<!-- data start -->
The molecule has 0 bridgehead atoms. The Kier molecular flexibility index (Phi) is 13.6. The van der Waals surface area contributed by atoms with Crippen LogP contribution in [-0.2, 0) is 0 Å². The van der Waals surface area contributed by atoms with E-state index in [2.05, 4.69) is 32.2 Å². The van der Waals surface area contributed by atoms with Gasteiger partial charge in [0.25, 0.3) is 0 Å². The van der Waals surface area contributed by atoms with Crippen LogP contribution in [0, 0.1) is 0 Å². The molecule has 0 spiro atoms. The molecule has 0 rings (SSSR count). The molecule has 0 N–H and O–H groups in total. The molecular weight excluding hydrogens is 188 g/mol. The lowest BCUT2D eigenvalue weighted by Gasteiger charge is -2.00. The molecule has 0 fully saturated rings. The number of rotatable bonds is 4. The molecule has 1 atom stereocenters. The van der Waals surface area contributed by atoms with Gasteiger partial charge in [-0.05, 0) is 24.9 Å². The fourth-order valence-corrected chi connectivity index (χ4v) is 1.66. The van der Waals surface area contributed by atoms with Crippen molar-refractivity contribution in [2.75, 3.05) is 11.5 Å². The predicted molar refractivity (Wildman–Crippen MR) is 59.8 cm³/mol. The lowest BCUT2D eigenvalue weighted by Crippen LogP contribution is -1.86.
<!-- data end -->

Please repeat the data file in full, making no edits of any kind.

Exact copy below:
The molecule has 0 bridgehead atoms. The Kier molecular flexibility index (Phi) is 13.6. The van der Waals surface area contributed by atoms with Crippen LogP contribution in [-0.2, 0) is 0 Å². The van der Waals surface area contributed by atoms with E-state index in [2.05, 4.69) is 32.2 Å². The van der Waals surface area contributed by atoms with Gasteiger partial charge in [0.25, 0.3) is 0 Å². The van der Waals surface area contributed by atoms with Crippen LogP contribution in [0, 0.1) is 0 Å². The molecule has 0 spiro atoms. The molecule has 0 rings (SSSR count). The molecule has 0 N–H and O–H groups in total. The molecular weight excluding hydrogens is 188 g/mol. The lowest BCUT2D eigenvalue weighted by Gasteiger charge is -2.00. The molecule has 0 fully saturated rings. The number of rotatable bonds is 4. The molecule has 1 atom stereocenters. The van der Waals surface area contributed by atoms with Gasteiger partial charge in [-0.05, 0) is 24.9 Å². The fourth-order valence-corrected chi connectivity index (χ4v) is 1.66. The van der Waals surface area contributed by atoms with Crippen molar-refractivity contribution in [2.75, 3.05) is 11.5 Å². The predicted molar refractivity (Wildman–Crippen MR) is 59.8 cm³/mol. The lowest BCUT2D eigenvalue weighted by Crippen LogP contribution is -1.86.